Michelangelo Buonarroti, ‘The Divine One’, is widely heralded as the Greatest artist of all time. His masterpieces spanned decades and fields. His understanding and passion for the human form revived humanity’s pride in itself, at a time when enlightenment was sorely needed. His works still stand as testament to our ability to surpass ourselves in dark times.
[This post is an expanded version of our 5-minute show on Anchor – you can listen by clicking on the video that heads this page.]
Few people I know would disagree that 2016 marked a low point in our faith in humanity. Between the obscene suffering and oppression around the world, the increasing vitriol of political discourse, some rather worrying electoral outcomes and our general mistrust – after decades of encroaching postmodernism – towards all things Western Culture, it’s been rather difficult to maintain a sense of self-worth as humans.
In times like these, I find comfort in the Great artists.
Because to have faith in humanity means to believe in our potential. And there is no more powerful reminder of that potential than the artists responsible for the very best that humankind has achieved. The vision of a Great artist can show us that we are better than the darkness that engulfs us – be it the darkness of our own personal fairings, or of the society we find ourselves part of.
I visit Rome a few times every year. It’s a quarterly pilgrimage to one of our Great urban creations – a place filled with beauty and wonder. My home there is only a few minutes’ walk from the Vatican, and from my balcony I can see a familiar landmark peaking over the trees. It’s the dome of St. Peter’s Basilica, Il Cupolone. One of the most recognised (and imitated) monuments in the world. Its many copies include St. Paul’s Cathedral in London and Capitol Hill in Washington D.C.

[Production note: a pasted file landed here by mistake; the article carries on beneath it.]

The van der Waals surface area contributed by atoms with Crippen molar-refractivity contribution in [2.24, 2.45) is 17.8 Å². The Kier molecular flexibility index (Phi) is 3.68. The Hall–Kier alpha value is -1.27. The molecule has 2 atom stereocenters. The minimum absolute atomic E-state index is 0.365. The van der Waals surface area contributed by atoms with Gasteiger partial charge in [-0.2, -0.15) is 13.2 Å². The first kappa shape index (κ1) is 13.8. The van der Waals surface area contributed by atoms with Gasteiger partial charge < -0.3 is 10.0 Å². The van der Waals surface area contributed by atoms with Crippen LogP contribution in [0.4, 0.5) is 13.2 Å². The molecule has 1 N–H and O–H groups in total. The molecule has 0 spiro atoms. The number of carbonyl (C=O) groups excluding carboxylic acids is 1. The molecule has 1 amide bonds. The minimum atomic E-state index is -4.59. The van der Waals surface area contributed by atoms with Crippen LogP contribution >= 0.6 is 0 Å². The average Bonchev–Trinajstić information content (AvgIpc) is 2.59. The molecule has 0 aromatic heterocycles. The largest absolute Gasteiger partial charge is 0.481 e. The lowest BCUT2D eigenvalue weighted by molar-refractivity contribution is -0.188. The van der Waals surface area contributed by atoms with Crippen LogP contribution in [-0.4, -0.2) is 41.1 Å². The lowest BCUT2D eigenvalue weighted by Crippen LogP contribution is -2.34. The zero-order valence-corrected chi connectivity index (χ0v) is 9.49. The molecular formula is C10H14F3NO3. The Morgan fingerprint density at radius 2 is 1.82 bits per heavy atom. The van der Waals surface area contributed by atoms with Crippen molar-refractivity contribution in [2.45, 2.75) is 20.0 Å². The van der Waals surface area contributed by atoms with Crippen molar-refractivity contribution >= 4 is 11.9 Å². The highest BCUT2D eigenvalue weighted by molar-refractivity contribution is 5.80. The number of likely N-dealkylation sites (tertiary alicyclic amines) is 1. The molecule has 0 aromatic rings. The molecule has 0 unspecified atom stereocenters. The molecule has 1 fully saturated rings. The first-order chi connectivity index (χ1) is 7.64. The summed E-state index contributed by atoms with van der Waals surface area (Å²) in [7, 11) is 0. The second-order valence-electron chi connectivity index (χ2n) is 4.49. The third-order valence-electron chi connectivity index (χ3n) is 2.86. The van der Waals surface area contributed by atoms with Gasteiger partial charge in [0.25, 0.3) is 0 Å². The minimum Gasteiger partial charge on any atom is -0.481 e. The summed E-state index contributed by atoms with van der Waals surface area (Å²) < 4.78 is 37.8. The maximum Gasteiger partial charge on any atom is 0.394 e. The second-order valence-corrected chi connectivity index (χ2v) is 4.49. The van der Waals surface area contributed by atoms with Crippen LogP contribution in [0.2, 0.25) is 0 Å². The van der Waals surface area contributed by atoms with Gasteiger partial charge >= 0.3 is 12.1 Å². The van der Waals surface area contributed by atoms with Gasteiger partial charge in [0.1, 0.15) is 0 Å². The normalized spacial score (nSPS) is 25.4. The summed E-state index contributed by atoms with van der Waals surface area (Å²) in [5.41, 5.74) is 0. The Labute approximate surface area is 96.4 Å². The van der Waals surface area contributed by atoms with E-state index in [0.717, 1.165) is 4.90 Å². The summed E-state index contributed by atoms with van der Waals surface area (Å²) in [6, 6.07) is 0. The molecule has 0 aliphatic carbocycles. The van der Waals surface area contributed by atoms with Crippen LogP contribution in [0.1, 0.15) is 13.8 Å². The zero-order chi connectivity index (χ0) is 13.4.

Today St. Peter’s Cupolone is the tallest building in Rome. In deference to its majesty, there is a city statute stating that no building can stand higher. The man who designed it was born last month, in 1475. Michelangelo Buonarroti. The Greatest artist who ever lived. A man so talented, so exceptional, that in his own lifetime, they called him The Divine One – il Divino Michelangelo.
From sculpture, to architecture, to painting, no other artist has ever created as many masterpieces of such magnitude, and in such diverse fields. Similarly varied is the range of passions Michelangelo’s work conjures – we are humbled both by its frightening power (terribilità) and by its grace, yet those same qualities fill us with wonder that a mere human could have produced it. His greatest works possess such force and delicacy, we are moved to consider whether there just might be a spark of the divine within mankind.
But Michelangelo’s art didn’t just point at the divine within us. It also restored our pride in our humanity.